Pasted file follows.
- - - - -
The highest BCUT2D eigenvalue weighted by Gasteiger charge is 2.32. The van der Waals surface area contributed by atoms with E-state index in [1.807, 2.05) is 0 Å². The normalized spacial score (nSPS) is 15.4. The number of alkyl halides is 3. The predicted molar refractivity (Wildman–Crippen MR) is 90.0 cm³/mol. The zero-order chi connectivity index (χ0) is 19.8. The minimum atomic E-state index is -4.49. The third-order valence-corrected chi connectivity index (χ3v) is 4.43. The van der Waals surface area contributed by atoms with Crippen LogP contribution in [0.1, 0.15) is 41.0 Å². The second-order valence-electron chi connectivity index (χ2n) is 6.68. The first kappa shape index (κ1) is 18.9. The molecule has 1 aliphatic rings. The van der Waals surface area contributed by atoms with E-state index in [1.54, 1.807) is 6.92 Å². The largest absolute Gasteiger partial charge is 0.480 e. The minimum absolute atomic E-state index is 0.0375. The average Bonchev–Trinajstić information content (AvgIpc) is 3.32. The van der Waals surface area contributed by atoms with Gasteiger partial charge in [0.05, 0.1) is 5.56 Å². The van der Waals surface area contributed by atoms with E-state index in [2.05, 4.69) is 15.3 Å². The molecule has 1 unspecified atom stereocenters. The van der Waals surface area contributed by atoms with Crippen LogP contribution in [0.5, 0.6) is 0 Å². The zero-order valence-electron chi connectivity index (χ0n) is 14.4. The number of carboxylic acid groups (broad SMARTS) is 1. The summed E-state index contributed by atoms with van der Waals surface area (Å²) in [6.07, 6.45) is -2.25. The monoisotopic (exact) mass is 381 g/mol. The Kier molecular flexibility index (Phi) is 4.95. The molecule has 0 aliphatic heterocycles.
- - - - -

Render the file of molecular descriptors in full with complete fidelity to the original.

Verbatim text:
The highest BCUT2D eigenvalue weighted by Gasteiger charge is 2.32. The van der Waals surface area contributed by atoms with E-state index in [1.807, 2.05) is 0 Å². The normalized spacial score (nSPS) is 15.4. The number of alkyl halides is 3. The predicted molar refractivity (Wildman–Crippen MR) is 90.0 cm³/mol. The zero-order chi connectivity index (χ0) is 19.8. The minimum atomic E-state index is -4.49. The third-order valence-corrected chi connectivity index (χ3v) is 4.43. The van der Waals surface area contributed by atoms with Crippen LogP contribution in [0.1, 0.15) is 41.0 Å². The second-order valence-electron chi connectivity index (χ2n) is 6.68. The first kappa shape index (κ1) is 18.9. The molecule has 1 aliphatic rings. The van der Waals surface area contributed by atoms with E-state index in [1.54, 1.807) is 6.92 Å². The largest absolute Gasteiger partial charge is 0.480 e. The minimum absolute atomic E-state index is 0.0375. The average Bonchev–Trinajstić information content (AvgIpc) is 3.32. The van der Waals surface area contributed by atoms with Gasteiger partial charge in [0.05, 0.1) is 5.56 Å². The van der Waals surface area contributed by atoms with E-state index in [2.05, 4.69) is 15.3 Å². The molecule has 1 unspecified atom stereocenters. The van der Waals surface area contributed by atoms with Crippen LogP contribution in [0.5, 0.6) is 0 Å². The zero-order valence-electron chi connectivity index (χ0n) is 14.4. The number of carboxylic acid groups (broad SMARTS) is 1. The summed E-state index contributed by atoms with van der Waals surface area (Å²) in [6.07, 6.45) is -2.25. The monoisotopic (exact) mass is 381 g/mol. The Kier molecular flexibility index (Phi) is 4.95. The molecule has 0 aliphatic heterocycles.